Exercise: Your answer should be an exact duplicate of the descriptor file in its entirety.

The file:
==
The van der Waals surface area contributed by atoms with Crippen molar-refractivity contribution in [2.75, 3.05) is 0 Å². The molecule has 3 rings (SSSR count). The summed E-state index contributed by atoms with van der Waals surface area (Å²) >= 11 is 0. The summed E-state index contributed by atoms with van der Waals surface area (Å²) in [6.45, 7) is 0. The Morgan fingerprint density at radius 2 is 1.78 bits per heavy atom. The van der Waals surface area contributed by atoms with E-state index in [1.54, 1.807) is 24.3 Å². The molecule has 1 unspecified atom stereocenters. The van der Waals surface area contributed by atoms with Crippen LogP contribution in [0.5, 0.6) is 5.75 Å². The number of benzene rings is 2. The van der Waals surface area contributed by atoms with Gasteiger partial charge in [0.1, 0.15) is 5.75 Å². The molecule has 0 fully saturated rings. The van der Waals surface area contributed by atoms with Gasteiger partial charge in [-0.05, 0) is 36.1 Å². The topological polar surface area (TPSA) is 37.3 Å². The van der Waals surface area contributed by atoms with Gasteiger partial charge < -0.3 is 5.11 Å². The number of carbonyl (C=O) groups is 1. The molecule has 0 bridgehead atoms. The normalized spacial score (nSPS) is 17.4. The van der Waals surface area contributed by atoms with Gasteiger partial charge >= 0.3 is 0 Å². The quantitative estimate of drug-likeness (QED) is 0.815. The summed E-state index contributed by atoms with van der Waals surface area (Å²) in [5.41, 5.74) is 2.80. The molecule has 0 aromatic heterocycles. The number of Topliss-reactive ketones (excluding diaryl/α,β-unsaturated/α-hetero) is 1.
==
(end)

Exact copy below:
The van der Waals surface area contributed by atoms with Crippen molar-refractivity contribution in [2.75, 3.05) is 0 Å². The molecule has 3 rings (SSSR count). The summed E-state index contributed by atoms with van der Waals surface area (Å²) >= 11 is 0. The summed E-state index contributed by atoms with van der Waals surface area (Å²) in [6.45, 7) is 0. The Morgan fingerprint density at radius 2 is 1.78 bits per heavy atom. The van der Waals surface area contributed by atoms with E-state index in [1.54, 1.807) is 24.3 Å². The molecule has 1 unspecified atom stereocenters. The van der Waals surface area contributed by atoms with Crippen LogP contribution in [0.5, 0.6) is 5.75 Å². The number of benzene rings is 2. The van der Waals surface area contributed by atoms with Gasteiger partial charge in [0.1, 0.15) is 5.75 Å². The molecule has 0 fully saturated rings. The van der Waals surface area contributed by atoms with Gasteiger partial charge in [-0.05, 0) is 36.1 Å². The topological polar surface area (TPSA) is 37.3 Å². The van der Waals surface area contributed by atoms with Gasteiger partial charge < -0.3 is 5.11 Å². The number of carbonyl (C=O) groups is 1. The molecule has 0 bridgehead atoms. The normalized spacial score (nSPS) is 17.4. The van der Waals surface area contributed by atoms with Gasteiger partial charge >= 0.3 is 0 Å². The quantitative estimate of drug-likeness (QED) is 0.815. The summed E-state index contributed by atoms with van der Waals surface area (Å²) in [5.41, 5.74) is 2.80. The molecule has 0 aromatic heterocycles. The number of Topliss-reactive ketones (excluding diaryl/α,β-unsaturated/α-hetero) is 1.